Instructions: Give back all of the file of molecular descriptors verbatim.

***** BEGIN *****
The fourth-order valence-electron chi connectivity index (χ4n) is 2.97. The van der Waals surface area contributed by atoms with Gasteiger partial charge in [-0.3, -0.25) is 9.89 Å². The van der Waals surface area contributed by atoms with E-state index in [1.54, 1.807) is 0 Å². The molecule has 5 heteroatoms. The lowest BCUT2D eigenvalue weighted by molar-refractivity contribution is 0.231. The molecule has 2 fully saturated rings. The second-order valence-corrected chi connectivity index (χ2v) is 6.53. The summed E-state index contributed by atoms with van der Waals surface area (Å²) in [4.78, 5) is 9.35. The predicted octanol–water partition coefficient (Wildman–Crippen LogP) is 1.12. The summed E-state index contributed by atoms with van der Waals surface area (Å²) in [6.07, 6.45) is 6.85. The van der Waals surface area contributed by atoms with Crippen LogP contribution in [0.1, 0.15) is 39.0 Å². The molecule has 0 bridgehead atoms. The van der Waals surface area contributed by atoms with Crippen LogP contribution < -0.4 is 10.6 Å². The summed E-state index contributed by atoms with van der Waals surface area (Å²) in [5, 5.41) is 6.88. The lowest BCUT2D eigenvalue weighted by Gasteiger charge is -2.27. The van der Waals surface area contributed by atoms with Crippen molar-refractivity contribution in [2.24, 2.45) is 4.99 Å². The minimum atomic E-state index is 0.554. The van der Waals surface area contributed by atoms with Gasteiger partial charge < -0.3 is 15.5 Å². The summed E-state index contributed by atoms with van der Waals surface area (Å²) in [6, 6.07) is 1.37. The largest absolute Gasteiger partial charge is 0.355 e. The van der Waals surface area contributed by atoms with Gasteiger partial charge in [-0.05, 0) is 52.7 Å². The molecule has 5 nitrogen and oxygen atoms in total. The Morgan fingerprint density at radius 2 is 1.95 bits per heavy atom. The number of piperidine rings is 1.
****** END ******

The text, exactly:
The fourth-order valence-electron chi connectivity index (χ4n) is 2.97. The van der Waals surface area contributed by atoms with Gasteiger partial charge in [-0.3, -0.25) is 9.89 Å². The van der Waals surface area contributed by atoms with E-state index in [1.54, 1.807) is 0 Å². The molecule has 5 heteroatoms. The lowest BCUT2D eigenvalue weighted by molar-refractivity contribution is 0.231. The molecule has 2 fully saturated rings. The second-order valence-corrected chi connectivity index (χ2v) is 6.53. The summed E-state index contributed by atoms with van der Waals surface area (Å²) in [4.78, 5) is 9.35. The predicted octanol–water partition coefficient (Wildman–Crippen LogP) is 1.12. The summed E-state index contributed by atoms with van der Waals surface area (Å²) in [6.07, 6.45) is 6.85. The van der Waals surface area contributed by atoms with Crippen LogP contribution in [0.1, 0.15) is 39.0 Å². The molecule has 0 bridgehead atoms. The van der Waals surface area contributed by atoms with Crippen LogP contribution < -0.4 is 10.6 Å². The summed E-state index contributed by atoms with van der Waals surface area (Å²) in [5, 5.41) is 6.88. The lowest BCUT2D eigenvalue weighted by Gasteiger charge is -2.27. The van der Waals surface area contributed by atoms with Crippen molar-refractivity contribution in [2.24, 2.45) is 4.99 Å². The minimum atomic E-state index is 0.554. The van der Waals surface area contributed by atoms with Gasteiger partial charge < -0.3 is 15.5 Å². The summed E-state index contributed by atoms with van der Waals surface area (Å²) in [6, 6.07) is 1.37. The largest absolute Gasteiger partial charge is 0.355 e. The van der Waals surface area contributed by atoms with Gasteiger partial charge in [-0.05, 0) is 52.7 Å². The molecule has 5 nitrogen and oxygen atoms in total. The Morgan fingerprint density at radius 2 is 1.95 bits per heavy atom. The number of piperidine rings is 1.